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No more problems with Dutch diplomas in Belgium

No more problems with Dutch diplomas in Belgium

Photographer:Fotograaf: archief

MAASTRICHT. Dutch master’s diplomas give not always access to jobs in Flanders. But now it seems as if an end to the arguing about the recognition of diplomas between the Netherlands and Flanders is in sight. In spring of 2014, a treaty will come into force that will regulate academic equality, a spokesperson for the minister of education, Jet Bussemaker, has said.

The problem is not new. It has been an issue since the introduction of the BA/MA structure within the European Union. In many cases, the Netherlands opted for one-year master’s studies (60 ECTS credits) in 2002, whereas surrounding countries introduced a two-year master’s (120 ECTS credits). In 2009, former student of Arts and Social Sciences Lotte van Boxem sounded the alarm. She missed out on a job with the Belgian government because Flanders still hadn’t recognised her master’s diploma as such after nine months. The then rector, Gerard Mols, sent a letter to the Dutch and Flemish ministers of education, NVAO (Dutch Flemish Accreditation Body), university association VSNU, and threatened to take legal action. This appeared to have some effect. In 2010 the ministers of education on both sides agreed that they would sign a treaty to automatically recognise each other’s diplomas. NVAO approval would be sufficient.

Today, four years later, it looks as if there will actually be a treaty. It will not solve all problems, say Ellen Daemen and Inge Jacobs. They graduated as masters of Mental Health at Maastricht University last summer. Their diplomas will be automatically recognised in their own country – Belgium. But for the time being, they can forget about finding a job in their native country as a psychologist. “I keep hearing: first work full-time for two years in the Netherlands to gain experience as a psychologist, or take some extra subjects at one of the Belgian universities,” says Daemen, who like Jacobs seizes every chance to gain work experience. At a master’s and bachelor’s level, both in the Netherlands and Belgium. In the case of psychologists - a so-called regulated profession - it is not just about academic recognition, but also about professional recognition. And there we have the stumbling block: a country decides for itself which legal professional requirements a person must meet in order for that person to refer to him or herself as a doctor, dentist, lawyer or a (clinical) psychologist. In the case of Daemen and Jacobs, Flanders feels that the Dutch master’s diploma is insufficient to enable them to work as psychologists and requires them to take additional training or work experience.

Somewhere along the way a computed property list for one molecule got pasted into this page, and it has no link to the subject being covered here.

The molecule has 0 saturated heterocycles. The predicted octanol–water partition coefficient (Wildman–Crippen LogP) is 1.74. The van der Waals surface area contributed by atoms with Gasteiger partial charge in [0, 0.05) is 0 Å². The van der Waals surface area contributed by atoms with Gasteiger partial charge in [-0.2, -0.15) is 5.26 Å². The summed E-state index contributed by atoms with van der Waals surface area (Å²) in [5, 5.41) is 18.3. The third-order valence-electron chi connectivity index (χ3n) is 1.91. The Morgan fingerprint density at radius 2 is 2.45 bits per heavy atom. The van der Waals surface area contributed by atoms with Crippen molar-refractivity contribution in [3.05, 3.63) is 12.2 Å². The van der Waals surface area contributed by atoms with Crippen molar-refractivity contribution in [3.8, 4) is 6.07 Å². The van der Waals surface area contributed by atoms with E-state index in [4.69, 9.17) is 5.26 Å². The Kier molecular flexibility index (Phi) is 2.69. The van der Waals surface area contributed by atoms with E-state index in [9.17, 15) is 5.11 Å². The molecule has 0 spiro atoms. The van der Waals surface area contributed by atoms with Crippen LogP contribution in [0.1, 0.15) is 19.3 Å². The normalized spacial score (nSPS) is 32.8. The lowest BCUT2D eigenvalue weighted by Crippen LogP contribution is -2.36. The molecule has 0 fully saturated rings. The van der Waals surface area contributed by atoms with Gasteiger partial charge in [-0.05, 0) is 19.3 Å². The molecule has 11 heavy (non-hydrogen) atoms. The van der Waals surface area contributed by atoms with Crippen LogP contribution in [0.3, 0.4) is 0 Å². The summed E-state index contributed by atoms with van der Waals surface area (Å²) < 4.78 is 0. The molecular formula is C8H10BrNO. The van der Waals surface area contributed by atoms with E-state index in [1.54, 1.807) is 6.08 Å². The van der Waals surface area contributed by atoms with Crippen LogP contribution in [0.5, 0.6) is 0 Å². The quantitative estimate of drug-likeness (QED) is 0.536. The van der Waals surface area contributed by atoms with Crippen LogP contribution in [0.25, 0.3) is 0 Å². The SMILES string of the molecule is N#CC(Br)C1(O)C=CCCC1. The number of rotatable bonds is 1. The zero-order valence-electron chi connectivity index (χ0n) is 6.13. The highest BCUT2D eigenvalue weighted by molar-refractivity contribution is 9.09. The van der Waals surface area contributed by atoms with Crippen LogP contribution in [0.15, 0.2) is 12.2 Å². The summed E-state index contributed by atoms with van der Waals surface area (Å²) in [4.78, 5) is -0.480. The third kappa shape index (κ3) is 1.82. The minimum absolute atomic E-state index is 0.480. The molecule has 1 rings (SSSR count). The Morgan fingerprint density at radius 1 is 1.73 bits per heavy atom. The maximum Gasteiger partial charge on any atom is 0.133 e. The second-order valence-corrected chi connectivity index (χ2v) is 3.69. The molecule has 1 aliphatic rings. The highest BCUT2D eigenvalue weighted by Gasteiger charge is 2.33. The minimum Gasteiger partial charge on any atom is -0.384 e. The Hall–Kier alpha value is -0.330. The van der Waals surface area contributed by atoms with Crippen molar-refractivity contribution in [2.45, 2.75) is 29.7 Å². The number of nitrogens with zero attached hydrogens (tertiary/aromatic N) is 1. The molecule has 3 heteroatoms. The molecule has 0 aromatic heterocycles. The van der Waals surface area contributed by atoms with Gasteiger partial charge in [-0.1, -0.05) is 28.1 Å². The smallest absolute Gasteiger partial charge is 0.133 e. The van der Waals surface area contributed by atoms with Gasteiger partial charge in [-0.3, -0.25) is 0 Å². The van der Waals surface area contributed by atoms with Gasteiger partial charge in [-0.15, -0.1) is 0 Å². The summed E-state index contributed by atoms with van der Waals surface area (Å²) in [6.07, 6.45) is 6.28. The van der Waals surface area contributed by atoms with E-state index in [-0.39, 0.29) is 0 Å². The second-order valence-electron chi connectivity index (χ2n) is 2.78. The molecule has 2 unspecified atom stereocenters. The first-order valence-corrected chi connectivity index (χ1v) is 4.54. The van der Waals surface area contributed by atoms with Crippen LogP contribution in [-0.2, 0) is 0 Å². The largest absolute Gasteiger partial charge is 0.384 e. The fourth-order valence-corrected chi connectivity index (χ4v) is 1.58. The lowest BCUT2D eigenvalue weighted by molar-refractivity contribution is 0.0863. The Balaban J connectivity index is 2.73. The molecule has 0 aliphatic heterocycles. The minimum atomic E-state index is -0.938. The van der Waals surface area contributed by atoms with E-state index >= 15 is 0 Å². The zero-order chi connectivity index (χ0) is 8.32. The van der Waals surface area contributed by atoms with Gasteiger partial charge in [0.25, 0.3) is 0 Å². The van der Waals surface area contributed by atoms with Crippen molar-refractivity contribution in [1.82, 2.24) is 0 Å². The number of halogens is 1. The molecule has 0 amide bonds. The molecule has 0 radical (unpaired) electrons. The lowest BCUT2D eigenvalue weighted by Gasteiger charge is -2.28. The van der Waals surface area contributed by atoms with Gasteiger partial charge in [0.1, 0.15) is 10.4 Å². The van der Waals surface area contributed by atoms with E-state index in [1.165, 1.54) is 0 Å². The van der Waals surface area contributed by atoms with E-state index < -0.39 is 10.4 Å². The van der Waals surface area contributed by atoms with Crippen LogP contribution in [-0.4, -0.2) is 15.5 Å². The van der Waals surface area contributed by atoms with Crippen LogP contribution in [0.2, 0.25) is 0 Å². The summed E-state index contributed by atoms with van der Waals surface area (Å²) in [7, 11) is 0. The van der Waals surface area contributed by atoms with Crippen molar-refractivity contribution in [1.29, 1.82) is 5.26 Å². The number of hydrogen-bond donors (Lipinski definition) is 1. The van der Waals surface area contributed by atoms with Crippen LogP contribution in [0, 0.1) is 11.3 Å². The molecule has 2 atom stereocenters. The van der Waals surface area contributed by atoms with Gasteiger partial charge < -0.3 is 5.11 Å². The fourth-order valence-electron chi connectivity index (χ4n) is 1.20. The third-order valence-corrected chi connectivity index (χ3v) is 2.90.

But there is hope, says Dr. Sjoerd Claessens, senior lecturer at the Faculty of Law and a specialist in the field of European Law. The EU’s Council of Ministers are on the brink of approving a new EU guideline in which “time difference” (one-year instead of two-year master’s) will no longer be a reason to refuse someone entry into a profession. “Europe wants free movement of persons. If you work as a lawyer, doctor, or psychologist in your own member state, then you should be able to do so in other member states. The primary rule for professional recognition will be “Yes, unless”. The new guideline still makes one exception: where there is a substantial difference in the content of a study. This is the case with our lawyers. They are trained in Dutch or European Law, but not in German Law, for example. This is not so clear for psychologists. The professional associations will now have to prove that a Dutch diploma is substantially different from the Belgian diploma.” In Maastricht it has been pointed out on more than one occasion that the one-year master’s, because of its longer academic year and fuller programme, match two-year programmes.

Professional associations tend to apply standard rules, says Claessens, while the European Court’s jurisprudence says that they have to look further than “the paper. Look at what the candidate knows and can do, apply a tailor-made approach.”

The Maastricht Executive Board thinks that this is good news. Should the problems with the recognition of professions remain, the UM will consider taking the matter to court.

 

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